Dam Reported Cracked, 120,000 Left Homeless in China Quake

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An elderly man walks by damaged homes in Yongping township in Pu'er city, in China's Yunnan province, Oct. 8, 2014.
An elderly man walks by damaged homes in Yongping township in Pu'er city, in China's Yunnan province, Oct. 8, 2014.

Thousands of victims of a powerful earthquake in the southwestern Chinese province of Yunnan were left with no shelter on Wednesday after the previous night's tremor left one person dead and caused cracks in a nearby dam, official media reported.

Rescuers are still searching for survivors in Yunnan's Jinggu county, as frequent aftershocks hit the region following the main quake with a magnitude of 6.6 late on Tuesday.

Some 124,000 people have been made homeless by the quake, while local officials said some 100 schools were damaged, official media said. More than 320 injuries have been reported so far.

However, rescue workers have been able to access the worst-hit region around Jinggu's Yongping township with relative ease, as there has been little rain in recent weeks, Xinhua news agency reported.

A resident of nearby Pu'er city surnamed Xie said the quake hit just before 10.00 p.m. Beijing time on Tuesday night.

"It was pretty bad yesterday evening," Xie said. "The tremors were very big and could be clearly felt on the ground floor."

"We are about 100 kilometers [62 miles] from Jinggu county," he said.

A village official in Jinggu county said many single-story buildings had collapsed in the quake, leaving people huddled outside with no shelter.

"There has been nothing [in the way of relief supplies] so far," the official said. "The thing we really need most are tents, because everyone's houses have been damaged."

"We can't stay in them, so we are living out here under the open sky," he said. "It's very difficult without tents."

Aftershocks continue

A resident of Jinggu county said aftershocks are continuing to hit the region.

"There are aftershocks; the biggest I think was about 5 [on the Richter scale]," he said.

Meanwhile, Yunnan governor Li Jiheng has called on water resources officials to "emergency measures" to safeguard a dam at Changhai Reservoir, some 10 kilometers (6 miles) upstream of Yongping, amid fears it may have been cracked in the temblor, Xinhua reported.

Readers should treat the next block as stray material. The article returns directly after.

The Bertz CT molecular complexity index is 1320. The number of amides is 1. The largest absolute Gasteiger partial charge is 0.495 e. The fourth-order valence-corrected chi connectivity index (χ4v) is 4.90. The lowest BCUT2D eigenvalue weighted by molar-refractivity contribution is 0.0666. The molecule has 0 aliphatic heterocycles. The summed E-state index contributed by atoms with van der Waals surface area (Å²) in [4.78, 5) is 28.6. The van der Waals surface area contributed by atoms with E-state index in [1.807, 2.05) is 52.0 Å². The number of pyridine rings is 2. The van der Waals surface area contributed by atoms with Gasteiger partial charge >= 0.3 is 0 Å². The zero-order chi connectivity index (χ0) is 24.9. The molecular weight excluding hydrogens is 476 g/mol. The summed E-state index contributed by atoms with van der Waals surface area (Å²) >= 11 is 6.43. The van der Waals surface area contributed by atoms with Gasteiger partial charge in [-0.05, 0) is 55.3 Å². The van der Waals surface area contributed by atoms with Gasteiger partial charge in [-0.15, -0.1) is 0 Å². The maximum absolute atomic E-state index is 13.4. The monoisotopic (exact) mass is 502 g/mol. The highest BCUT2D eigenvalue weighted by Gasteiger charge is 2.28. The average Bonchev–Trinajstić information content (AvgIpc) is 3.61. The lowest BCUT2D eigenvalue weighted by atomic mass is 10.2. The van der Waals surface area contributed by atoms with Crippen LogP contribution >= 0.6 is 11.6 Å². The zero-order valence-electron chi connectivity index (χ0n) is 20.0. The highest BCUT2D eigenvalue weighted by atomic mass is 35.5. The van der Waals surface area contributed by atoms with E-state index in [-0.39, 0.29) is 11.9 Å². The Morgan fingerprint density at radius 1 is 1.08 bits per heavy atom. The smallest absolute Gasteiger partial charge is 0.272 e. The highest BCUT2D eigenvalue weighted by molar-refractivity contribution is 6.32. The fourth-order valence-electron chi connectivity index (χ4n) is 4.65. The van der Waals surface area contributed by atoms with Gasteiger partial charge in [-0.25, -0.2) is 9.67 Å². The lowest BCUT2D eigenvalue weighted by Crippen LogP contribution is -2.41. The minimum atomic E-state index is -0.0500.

A crack measuring 5-8 centimeters (2-3 inches) across appeared on the 180-meter (590-foot) dam after the earthquake, the 163.com news site reported.

Photos of the scene showed People's Armed Police officers standing around, pointing at a crack in the ground atop a major dam.

Some 100 people and three earth-moving vehicles were drafted on Wednesday to shore up the dam "and to protect the lives, the safety and the property of people living downstream," the report said.

Links to dams, reservoirs

The Jinggu quake comes just a few weeks after a powerful earthquake left nearly 600 people dead in Yunnan's Ludian county.

That quake occurred a few months after local authorities filled up a brand new 23 million cubic-meter (812 million cubic-foot) capacity reservoir nearby.

Chinese experts have repeatedly suggested that earthquakes in its mountainous southwestern regions can be linked to the large number of dams and reservoirs in the area.

Environmental activist Wu Lihong said major dams have an impact on stability, causing shifts at a tectonic level.

"The construction of major dams also results in the disappearance of a lot of species, because they lose their habitats," Wu said.

"They can also result in major disasters for humanity, for animals and plant life."

He said China's ecosystems have paid a "tragic price" for the massive Three Gorges hydroelectric project damming China's longest river, the Yangtze.

Reservoir-triggered seismicity is the term used by experts to describe the triggering of earthquakes by the physical processes that accompany the filling of large reservoirs.

The independent U.S. Commission on Large Dams has recommended that the link between dams and quakes should be considered for reservoirs deeper than 80-100 meters (262-328 feet).

Reported by Yang Fan for RFA's Mandarin Service. Translated and written in English by Luisetta Mudie.





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